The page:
This insight invites us deeper into the mystery we celebrate at Christmas, for it is less about the birth of a child in unusual circumstances, and much more about a God whose life is our life.  God becomes, in a sense, the leaven in the dough of our lives, changing, or perhaps more accurately, revealing, the nature of who we are as God’s people.

We cannot ignore the implications of this for those who serve in the health care ministry.  The “why” of what we do each day is intimately connected to this understanding.  And it is less important that those we serve understand it and all the more important that we who serve do.

As we celebrate this great mystery of Christmas, what must we do to invite others into this insight so that their stories, like the story of our God, become one with ours?

Copyright 2017 Catholic Health Association of the United States.

Reflection – Fourth Week of Advent

Advent Reflections from the Catholic Health Association of America

Don’t Box Me In

Anyone who has experienced moving to a new place and shopping for a new home will notice changes in home design over time. Homes built in the 1950’s often had one bath and the closets were small. Today, many homes have at least two full baths and the closets, if not “walk-ins”, are still many times larger than those of older homes. Somehow, we have become people with many more things requiring much more storage space than previous generations.  There are even stores dedicated solely to selling various kinds of containers for our stuff, and storage unit parks offer us extra space apart from our homes in which to store things.

The scripture selections for the Fourth Sunday of Advent are, in a sense, about containers.

In the reading from the second book of Samuel, David reflects on his palace of cedar and compares it to the simple tent that houses the Ark of the Covenant, the symbol of God’s presence among the people of Israel. He believes that the Ark certainly deserves a better place to reside and the prophet Nathan does not object to his building plan.  However, God speaks to Nathan later and reminds him, in so many words, that no building can ever fully express what God has done, or will do, for the people of Israel. In a later passage, not included in the Sunday reading, David sits before the Ark and, in his humility, acknowledges that God’s work can never be fully represented in human design.

The gospel passage from Luke tells the story of the Annunciation – Mary’s realization that she would carry Jesus into the world. Those familiar with the Litany of the Blessed Virgin Mary will recall that among the many titles given to her is, Ark of the Covenant. This makes the strong connection between the symbol of God’s presence among the people of Israel, and Mary as bearer of God into the world in a new way. Among the prayers in the Great Compline of the Annunciation in the Byzantine Catholic tradition is the following: “God is come among us; he who cannot be contained is contained in a womb. The timeless enters time.”  Unlike David in his initial conceit, Mary has no sense that she is worthy to carry such a presence within her, but consents nonetheless.

As we approach the celebration of the Incarnation during the fourth week of Advent, these scriptures present us with the question: Who carries the presence of God into the world now?

We believe that Jesus commissioned us as people and as Church to be bearers of his Good News. Like Mary, we recognize how broken we can sometimes be as people and as Church, how unable we are to fully or adequately contain and communicate the depth of God’s love for humanity. And yet, we consent nonetheless.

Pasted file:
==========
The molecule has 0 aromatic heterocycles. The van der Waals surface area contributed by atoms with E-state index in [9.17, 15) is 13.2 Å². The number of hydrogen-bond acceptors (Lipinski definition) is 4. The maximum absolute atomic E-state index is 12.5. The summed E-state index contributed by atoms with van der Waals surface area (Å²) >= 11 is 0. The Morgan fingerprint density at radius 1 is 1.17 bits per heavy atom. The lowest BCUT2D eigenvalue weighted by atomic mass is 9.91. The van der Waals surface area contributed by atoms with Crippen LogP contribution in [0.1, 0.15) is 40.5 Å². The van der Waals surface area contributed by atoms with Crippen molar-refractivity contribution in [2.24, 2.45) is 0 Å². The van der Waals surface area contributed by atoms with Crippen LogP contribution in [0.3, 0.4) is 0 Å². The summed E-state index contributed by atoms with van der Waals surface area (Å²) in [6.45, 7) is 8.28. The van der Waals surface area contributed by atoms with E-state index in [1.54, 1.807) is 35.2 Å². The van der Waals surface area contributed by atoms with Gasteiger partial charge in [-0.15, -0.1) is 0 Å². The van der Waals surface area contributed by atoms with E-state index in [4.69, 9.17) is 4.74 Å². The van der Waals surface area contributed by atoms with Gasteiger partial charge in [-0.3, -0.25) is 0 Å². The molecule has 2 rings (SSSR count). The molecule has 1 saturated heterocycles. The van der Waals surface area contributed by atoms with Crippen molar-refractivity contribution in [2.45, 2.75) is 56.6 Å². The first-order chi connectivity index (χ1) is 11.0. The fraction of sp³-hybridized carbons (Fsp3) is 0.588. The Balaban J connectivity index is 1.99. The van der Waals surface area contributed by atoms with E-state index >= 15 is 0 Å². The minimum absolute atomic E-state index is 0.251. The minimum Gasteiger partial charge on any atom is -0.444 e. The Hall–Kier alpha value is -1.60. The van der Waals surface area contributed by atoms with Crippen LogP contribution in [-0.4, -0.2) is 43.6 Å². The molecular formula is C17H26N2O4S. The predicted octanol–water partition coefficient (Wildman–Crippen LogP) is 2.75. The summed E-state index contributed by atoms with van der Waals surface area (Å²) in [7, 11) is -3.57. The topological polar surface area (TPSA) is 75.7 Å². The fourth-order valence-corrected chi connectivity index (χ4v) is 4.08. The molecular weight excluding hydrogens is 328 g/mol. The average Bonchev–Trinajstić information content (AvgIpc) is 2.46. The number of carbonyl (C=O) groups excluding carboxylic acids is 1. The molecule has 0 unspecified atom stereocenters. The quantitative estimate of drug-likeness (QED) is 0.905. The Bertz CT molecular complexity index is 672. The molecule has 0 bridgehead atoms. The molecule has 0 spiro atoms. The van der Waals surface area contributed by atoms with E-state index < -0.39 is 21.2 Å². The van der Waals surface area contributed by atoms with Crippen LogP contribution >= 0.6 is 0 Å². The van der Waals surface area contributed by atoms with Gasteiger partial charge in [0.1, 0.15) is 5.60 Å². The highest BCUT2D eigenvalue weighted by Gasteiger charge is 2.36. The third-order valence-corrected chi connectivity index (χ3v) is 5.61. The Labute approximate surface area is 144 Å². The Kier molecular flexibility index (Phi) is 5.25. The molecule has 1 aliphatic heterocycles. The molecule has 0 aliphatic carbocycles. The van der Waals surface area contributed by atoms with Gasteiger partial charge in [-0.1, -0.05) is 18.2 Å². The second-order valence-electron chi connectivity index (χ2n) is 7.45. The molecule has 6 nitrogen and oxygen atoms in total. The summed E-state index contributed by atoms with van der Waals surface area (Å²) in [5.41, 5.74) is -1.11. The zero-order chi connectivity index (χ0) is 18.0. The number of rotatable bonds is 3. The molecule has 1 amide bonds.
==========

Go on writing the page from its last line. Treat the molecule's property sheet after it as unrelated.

As people engaged in the particular ministry of health care within the Church, this week of Advent renews our sense of purpose as bearers of God’s healing presence to those who need it. We know we are not perfect. We know we cannot fully contain the depth of God’s healing love, but we consent nonetheless.

Copyright 2017 Catholic Health Association of the United States.

Reflection – Third Week of Advent

Advent Reflections from the Catholic Health Association of America

No Time To Stifle Ourselves

Many will know of the 1970’s television series, All In The Family.  The two main characters were Archie Bunker and his wife Edith Bunker. Archie was a crusty, unfiltered blue-collar guy who expressed opinions on race, religion and other social topics in a way that would make people cringe today.  Edith, though sometimes ditsy and confused, could take on Archie with surprising wisdom and strength.  When Archie didn’t like what he heard from Edith, he would dismiss her with a brusque “Stifle yourself, Edith!”

Edith didn’t always stifle herself.  When Archie challenged her most deeply held thoughts and feelings, she let him know he had finally crossed a line and pushed him back into his place.

The Third Sunday of Advent has traditionally been called Gaudete Sunday.  Gaudete is the Latin word for rejoice.  In the past when our observance of Advent was more akin to a Lenten discipline, this Sunday was a time to take a breather and celebrate the nearness of Christmas.  The scripture selections for this Sunday still reflect the theme of rejoicing, calling us to “rejoice heartily in the Lord.”

Henri Nouwen wrote of joy as an internal orientation that is not dependent on external circumstances, whether they are good or bad.  Joy is rooted in the sense of unconditional love—love that comes from God and is experienced in those around us.

Joy requires confidence and trust that this love is real, reliable and never-ending.  Reflecting more deeply on the scriptures for the Third Sunday of Advent, we see Isaiah’s confidence at work as he describes his sense of purpose:  to bring glad tidings to the poor, heal the brokenhearted and bring release to prisoners.  This confidence is rooted in his relationship with God, in what he calls, “the joy of my soul.”  Similarly, John the Baptizer knows his place in relationship to Jesus, he says: “I am not the Messiah … I am a voice in the desert crying out: Make straight the way of the Lord!”  Paul exhorts the Thessalonians to live from a sense of joy because God’s love for them has been expressed in Christ Jesus.